Megan Smith, the United States’ chief technology officer, says the U.S. government is still years behind countries like the United Kingdom in terms of embracing technology. And while she believes it’s possible to catch up, first, she says, the tech industry here needs to “show up” for its government.
“Government is only what we make of it,” Smith said on stage at the Building the Business of Civic Tech conference in New York City today. “If we show up, it’ll include our skills.”
We just have to show up so we can do the things we want to do. Megan Smith
This is advice that Smith herself has taken to heart, having left the private sector and a vibrant career at Google last year to become the country’s CTO last fall. Now, she’s calling on others to do the same.
But this will take some convincing. The standard Silicon Valley attitude to government has been that it gets in the way and slows things down, stymying the quick work that talented technologists could otherwise make of big, hairy problems. It’s the essence of Silicon Valley libertarianism: Why wait for the government to act, the thinking goes, when we can build nearly anything ourselves?
In her new role, Smith is urging the tech community to think differently; it’s a shift in mindset she says is already gradually beginning to take root. Smith is not the only high-ranking tech exec to take a government job recently. In February, LinkedIn’s former head of data products, DJ Patil, became the country’s chief data scientist. Last month, President Obama announced that former Twitter and Medium executive Jason Goldman would become the country’s first chief digital officer.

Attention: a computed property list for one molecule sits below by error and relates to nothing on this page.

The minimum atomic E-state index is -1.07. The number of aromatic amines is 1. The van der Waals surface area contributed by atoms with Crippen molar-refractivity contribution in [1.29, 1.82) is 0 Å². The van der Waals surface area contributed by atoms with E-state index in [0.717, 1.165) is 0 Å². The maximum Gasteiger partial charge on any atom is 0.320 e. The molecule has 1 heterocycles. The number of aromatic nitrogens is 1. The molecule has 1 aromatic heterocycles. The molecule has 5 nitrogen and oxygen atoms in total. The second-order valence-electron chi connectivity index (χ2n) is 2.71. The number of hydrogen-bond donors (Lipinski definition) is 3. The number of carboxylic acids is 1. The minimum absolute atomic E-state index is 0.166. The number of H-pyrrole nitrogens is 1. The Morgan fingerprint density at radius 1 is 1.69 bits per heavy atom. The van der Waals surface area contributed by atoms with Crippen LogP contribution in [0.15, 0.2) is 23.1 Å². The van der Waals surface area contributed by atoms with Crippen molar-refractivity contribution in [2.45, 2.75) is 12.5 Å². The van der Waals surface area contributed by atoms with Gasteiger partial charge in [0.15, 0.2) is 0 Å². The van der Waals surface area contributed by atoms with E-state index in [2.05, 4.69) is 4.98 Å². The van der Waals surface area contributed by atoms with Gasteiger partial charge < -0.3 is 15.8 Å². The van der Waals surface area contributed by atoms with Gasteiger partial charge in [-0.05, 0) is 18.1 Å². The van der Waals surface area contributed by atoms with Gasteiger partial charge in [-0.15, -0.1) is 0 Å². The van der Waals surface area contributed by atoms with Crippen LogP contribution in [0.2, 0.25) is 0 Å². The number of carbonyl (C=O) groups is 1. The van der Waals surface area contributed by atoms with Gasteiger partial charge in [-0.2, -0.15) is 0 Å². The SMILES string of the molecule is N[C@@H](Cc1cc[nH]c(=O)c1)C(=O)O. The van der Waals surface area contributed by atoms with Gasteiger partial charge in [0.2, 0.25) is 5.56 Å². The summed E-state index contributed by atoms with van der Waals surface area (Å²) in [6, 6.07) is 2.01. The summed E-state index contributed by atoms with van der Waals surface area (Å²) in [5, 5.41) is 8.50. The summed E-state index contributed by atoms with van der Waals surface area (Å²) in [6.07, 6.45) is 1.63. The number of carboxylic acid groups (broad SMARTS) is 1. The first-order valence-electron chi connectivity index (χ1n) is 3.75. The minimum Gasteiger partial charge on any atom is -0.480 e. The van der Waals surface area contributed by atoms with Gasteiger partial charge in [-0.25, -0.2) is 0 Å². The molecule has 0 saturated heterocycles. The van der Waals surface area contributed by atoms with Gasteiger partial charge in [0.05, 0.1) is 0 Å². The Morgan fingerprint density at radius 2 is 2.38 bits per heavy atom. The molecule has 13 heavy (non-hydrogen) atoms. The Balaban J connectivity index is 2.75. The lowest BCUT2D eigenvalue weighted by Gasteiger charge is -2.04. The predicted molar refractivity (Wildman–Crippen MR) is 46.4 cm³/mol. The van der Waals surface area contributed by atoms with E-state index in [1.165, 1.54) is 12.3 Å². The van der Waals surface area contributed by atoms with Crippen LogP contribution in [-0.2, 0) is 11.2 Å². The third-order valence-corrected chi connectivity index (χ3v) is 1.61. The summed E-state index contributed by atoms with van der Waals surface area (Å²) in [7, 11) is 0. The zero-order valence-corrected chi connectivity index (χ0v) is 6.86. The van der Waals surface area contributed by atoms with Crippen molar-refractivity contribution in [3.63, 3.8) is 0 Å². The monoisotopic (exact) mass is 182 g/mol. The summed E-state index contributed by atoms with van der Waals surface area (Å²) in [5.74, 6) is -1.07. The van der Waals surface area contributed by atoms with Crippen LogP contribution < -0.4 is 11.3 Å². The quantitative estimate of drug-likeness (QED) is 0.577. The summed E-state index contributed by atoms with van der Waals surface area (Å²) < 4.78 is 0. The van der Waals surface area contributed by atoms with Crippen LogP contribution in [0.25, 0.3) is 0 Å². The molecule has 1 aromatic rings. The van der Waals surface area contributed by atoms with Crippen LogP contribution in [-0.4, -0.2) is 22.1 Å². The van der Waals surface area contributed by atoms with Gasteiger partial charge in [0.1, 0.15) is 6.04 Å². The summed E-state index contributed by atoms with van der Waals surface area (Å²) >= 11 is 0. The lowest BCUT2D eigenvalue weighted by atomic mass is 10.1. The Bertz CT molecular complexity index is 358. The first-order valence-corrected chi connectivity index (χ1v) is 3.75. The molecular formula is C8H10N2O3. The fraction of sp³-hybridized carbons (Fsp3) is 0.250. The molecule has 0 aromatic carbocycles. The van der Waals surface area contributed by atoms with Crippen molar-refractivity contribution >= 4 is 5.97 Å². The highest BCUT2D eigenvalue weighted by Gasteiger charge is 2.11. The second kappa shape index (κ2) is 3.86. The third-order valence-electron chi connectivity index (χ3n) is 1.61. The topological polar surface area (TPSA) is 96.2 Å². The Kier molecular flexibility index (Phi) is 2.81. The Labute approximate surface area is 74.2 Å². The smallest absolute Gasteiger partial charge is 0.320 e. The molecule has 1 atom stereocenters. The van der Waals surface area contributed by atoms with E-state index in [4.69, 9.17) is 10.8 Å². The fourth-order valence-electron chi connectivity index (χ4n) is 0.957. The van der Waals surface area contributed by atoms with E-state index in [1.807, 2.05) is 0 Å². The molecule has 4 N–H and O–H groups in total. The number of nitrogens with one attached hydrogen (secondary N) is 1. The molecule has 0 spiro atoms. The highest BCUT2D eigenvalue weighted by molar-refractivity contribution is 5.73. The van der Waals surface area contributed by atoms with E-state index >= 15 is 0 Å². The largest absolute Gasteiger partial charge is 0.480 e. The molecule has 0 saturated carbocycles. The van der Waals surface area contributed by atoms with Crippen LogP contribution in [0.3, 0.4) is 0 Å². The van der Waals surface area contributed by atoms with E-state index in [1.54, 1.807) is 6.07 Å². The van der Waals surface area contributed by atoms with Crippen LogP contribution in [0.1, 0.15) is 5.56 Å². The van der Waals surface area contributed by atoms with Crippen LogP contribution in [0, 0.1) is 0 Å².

The more Silicon Valley talent the government recruits, Smith says, the more Silicon Valley practices the government is adopting. And that’s a good thing because the U.S. has a lot of catching up to do, Smith says, particularly compared to countries like the U.K., which she held up as a model of digital government.
Brits Doing It Better
Not only is the U.K. incorporating computer science into its national school curriculum, but it’s also embraced tech in the public sector by launching savvy tools such as an online marketplace where suppliers can list services for the public sector to buy. The goal of the platform is to speed up the process of government procurement, which sometimes stands in the way of the tech sector and the public sector working hand in hand. The U.K. also recently convened the D5, a G8-style summit of leading digital governments, including New Zealand, Estonia, South Korea, and Israel. Note which ally wasn’t invited.
But Smith says she believes the U.S. will soon join their ranks. Already, she says, she’s seeing hackathons pop up in unlikely places, including the Department of Interior. The Department of Health and Human Services, meanwhile, has held pitch competitions for new tech. Through a new digital government initiative called 18F, as well as the Presidential Innovation Fellows program, the government is also placing tech teams inside every government agency to promote innovation from within.
But there’s still a long way to go and a lot on the line. Though she doesn’t say it outright, at the core of Smith’s call for more tech leaders in government is the belief that simply improving the technology that runs the country can make a more immediate difference than sweeping policy changes that are likely to get stuck in congressional stalemates. One glaring example of this is immigration, which Smith called a “very bad user experience.” Making the visa application process simpler with technology is, in a sense, a way for the Obama administration to ease the immigration process without congressional approval.
“We just have to show up,” Smith says, “so we can do the things we want to do.”